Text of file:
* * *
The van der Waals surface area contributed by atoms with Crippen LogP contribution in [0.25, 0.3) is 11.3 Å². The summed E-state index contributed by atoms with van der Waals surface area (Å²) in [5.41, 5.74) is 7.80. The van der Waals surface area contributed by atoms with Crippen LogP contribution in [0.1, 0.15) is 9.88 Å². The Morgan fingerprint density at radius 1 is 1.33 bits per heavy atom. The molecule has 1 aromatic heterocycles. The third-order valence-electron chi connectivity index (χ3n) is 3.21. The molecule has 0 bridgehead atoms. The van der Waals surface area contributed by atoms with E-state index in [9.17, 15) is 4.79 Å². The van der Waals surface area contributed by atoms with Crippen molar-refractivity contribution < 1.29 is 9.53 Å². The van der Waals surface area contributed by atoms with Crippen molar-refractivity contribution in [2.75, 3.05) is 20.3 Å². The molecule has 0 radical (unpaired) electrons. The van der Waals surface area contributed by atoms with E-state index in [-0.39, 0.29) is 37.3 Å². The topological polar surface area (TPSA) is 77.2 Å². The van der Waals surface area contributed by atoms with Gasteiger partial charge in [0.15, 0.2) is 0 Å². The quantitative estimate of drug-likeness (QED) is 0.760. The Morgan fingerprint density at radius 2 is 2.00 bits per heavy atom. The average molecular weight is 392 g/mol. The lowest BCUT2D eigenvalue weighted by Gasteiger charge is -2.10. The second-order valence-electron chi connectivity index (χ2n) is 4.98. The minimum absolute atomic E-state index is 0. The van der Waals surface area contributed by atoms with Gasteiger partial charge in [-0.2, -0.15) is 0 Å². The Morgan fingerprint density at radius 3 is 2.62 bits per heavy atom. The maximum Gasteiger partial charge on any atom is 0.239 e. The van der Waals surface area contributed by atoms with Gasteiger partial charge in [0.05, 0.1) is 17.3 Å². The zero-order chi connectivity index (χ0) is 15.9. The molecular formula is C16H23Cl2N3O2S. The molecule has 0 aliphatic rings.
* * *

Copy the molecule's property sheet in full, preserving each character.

The van der Waals surface area contributed by atoms with Crippen LogP contribution in [0.25, 0.3) is 11.3 Å². The summed E-state index contributed by atoms with van der Waals surface area (Å²) in [5.41, 5.74) is 7.80. The van der Waals surface area contributed by atoms with Crippen LogP contribution in [0.1, 0.15) is 9.88 Å². The Morgan fingerprint density at radius 1 is 1.33 bits per heavy atom. The molecule has 1 aromatic heterocycles. The third-order valence-electron chi connectivity index (χ3n) is 3.21. The molecule has 0 bridgehead atoms. The van der Waals surface area contributed by atoms with E-state index in [9.17, 15) is 4.79 Å². The van der Waals surface area contributed by atoms with Crippen molar-refractivity contribution < 1.29 is 9.53 Å². The van der Waals surface area contributed by atoms with Crippen molar-refractivity contribution in [2.75, 3.05) is 20.3 Å². The molecule has 0 radical (unpaired) electrons. The van der Waals surface area contributed by atoms with E-state index in [-0.39, 0.29) is 37.3 Å². The topological polar surface area (TPSA) is 77.2 Å². The van der Waals surface area contributed by atoms with Gasteiger partial charge in [0.15, 0.2) is 0 Å². The quantitative estimate of drug-likeness (QED) is 0.760. The Morgan fingerprint density at radius 2 is 2.00 bits per heavy atom. The average molecular weight is 392 g/mol. The lowest BCUT2D eigenvalue weighted by Gasteiger charge is -2.10. The second-order valence-electron chi connectivity index (χ2n) is 4.98. The minimum absolute atomic E-state index is 0. The van der Waals surface area contributed by atoms with Gasteiger partial charge in [-0.2, -0.15) is 0 Å². The Morgan fingerprint density at radius 3 is 2.62 bits per heavy atom. The maximum Gasteiger partial charge on any atom is 0.239 e. The van der Waals surface area contributed by atoms with Gasteiger partial charge in [0.05, 0.1) is 17.3 Å². The zero-order chi connectivity index (χ0) is 15.9. The molecular formula is C16H23Cl2N3O2S. The molecule has 0 aliphatic rings.